Working with a third-party administrator has been the norm in hedge funds for a long time; it’s nearly universal in private equity and venture capital and is increasingly common in real estate. In fact, according to Convergence, mandates for administering almost 38,000 funds were signed between 2019 and 2021.
Hiring a fund administrator comes with a huge sense of relief, particularly for those outsourcing for the first time. With accounting experts and end-to-end investment lifecycle technology powering fund accounting, treasury, and investor services, their internal back office can pivot to more value-added tasks, and the fund manager can focus on the reason they got into this business in the first place: finding, investing in, and managing promising private assets.
But first, the GP needs to onboard their new fund administrator, as much as the fund administrator will onboard the GP.
Setting the financial strategy
While the fund administrator will handle accounting, record-keeping, and reporting, that team is not a replacement for a CFO or controller. Many strategic decisions are, and will always remain, beyond their purview. These decisions may fall to the CFO, COO, or General Counsel, but someone in the general partnership will need to make overarching decisions regarding the financial strategy of the fund.
A good example is the capital call strategy. To fund a deal, the GPs must call the committed capital. Typically, GPs call capital from LPs 10 days before the deal closes. But call it too late, and the closing may be delayed, and the firm might lose the deal and risk looking inept. On the other hand, call the capital too early, and IRR can take a hit.
So what does the GP want to do? Call capital early to be “on the spot” when the deal closes; call it ten days out and cross your fingers; or set up a Subscription Lines of Credit (SLCs), which involves establishing a facility with a bank through which they can fund a deal without calling capital? This is a classic example of a financial strategy that remains with the GP to set. The fund administrator cannot tell the GP what should be done; it can only say what it has seen previously. Moreover, the administrator cannot legally approve a capital call notice—that has to be done by a lawyer.
Another financial strategy topic includes the financial reserves a GP may wish to hold. It may be a percentage of the fund, a percentage of each specific deal, or decided on an ad hoc basis. Here again, the fund administrator can’t say what to do, but the team can provide examples and advice informed by experience.
Similarly, the fund administrator will pay an invoice, but it’s still up to the GP to approve the expense. In short, the administrator relays best practices and executes the strategy, but they cannot make the final choice for their client. GPs must make many decisions about what’s right for the fund, taking advice from any number of groups—the advisory board, legal counsel, and the fund administrator among them.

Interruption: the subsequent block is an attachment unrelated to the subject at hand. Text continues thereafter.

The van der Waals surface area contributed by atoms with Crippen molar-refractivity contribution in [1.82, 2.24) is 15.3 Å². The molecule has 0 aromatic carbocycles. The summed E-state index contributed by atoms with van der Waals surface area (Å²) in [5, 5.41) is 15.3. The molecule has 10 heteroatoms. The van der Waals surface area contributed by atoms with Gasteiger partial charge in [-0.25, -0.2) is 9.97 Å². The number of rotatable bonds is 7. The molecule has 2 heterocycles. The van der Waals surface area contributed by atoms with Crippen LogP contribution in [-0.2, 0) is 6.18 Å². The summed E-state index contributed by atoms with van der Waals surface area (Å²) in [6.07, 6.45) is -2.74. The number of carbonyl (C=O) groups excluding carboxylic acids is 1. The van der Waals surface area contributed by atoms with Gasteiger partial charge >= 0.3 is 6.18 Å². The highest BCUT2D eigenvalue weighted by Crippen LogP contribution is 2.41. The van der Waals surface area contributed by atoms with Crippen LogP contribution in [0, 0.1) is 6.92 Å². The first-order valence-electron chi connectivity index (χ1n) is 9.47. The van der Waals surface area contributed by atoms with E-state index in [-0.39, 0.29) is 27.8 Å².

Building a bi-directional relationship
As an extension of the firm, the fund manager (including the back office) and the fund administrator need to establish a collaborative relationship from the start. Think of this as a mutual onboarding program.
It starts with designating someone as the owner of the relationship—it can be a member of the finance team, the CFO, or the COO—but it’s important to streamline the communication channels as much as possible. On the flip side, administrators committed to delivering best-in-class service stay responsive to the fund managers' needs and questions and should also provide GPs with a dedicated contact.
As with onboarding any organization, the first reporting period will be a process of getting to know one another. The GP must be able to articulate what they’ve done in the past. The FA will comment on how they’ve typically worked with similar firms. The two parties need to reach an agreement about what works best for both, ensuring the LP experience isn’t negatively affected.
The key thing here is that this process should happen before embarking upon something that is time sensitive and stressful, like tax and audit season. Be sure to talk through the process, setting expectations and timelines, before needing to execute a capital call, launch a portal, or create quarterly investor reports.
Just as each relationship is different, the communication model that works between each firm and the fund administrator will be unique. Some work well with weekly meetings or calls; for others, it’s too much. For some relationships, the right model varies depending on the time of year and the work the fund is doing at that moment. Fundraising or year-end may require frequent communication; operations during the rest of the year may involve less. What’s critical is that the GP and the fund administrator communicate about this openly.
By leveraging the expertise of a fund administrator, fund managers can more easily:
Respond to evolving investor demands & actively strengthen relationships with LPs
Mitigate the risk of employee turnover and the loss of institutional knowledge
Adapt to a world of data ubiquity by structuring investment data with an emphasis on security, aggregation, and reporting
Leverage automation to make internal teams more efficient
Minimize risk by enhancing controls
But to take full advantage of the relationship with their administrator, GPs need to understand the roles and responsibilities of all parties involved. Establishing clear swimlanes up front and over-communicating goes a long way to building long-term success.
Join us on Thursday, October 19th at 11:30 AM PT for a live webinar with leaders from CohnReznick and Gibson, Dunn & Crutcher LLP. Our panel will take a look at the latest SEC regulations and explain what they mean for the private markets, as well as share best practices for planning season and how GPs can lay the foundation for a better tax and audit season. Register now →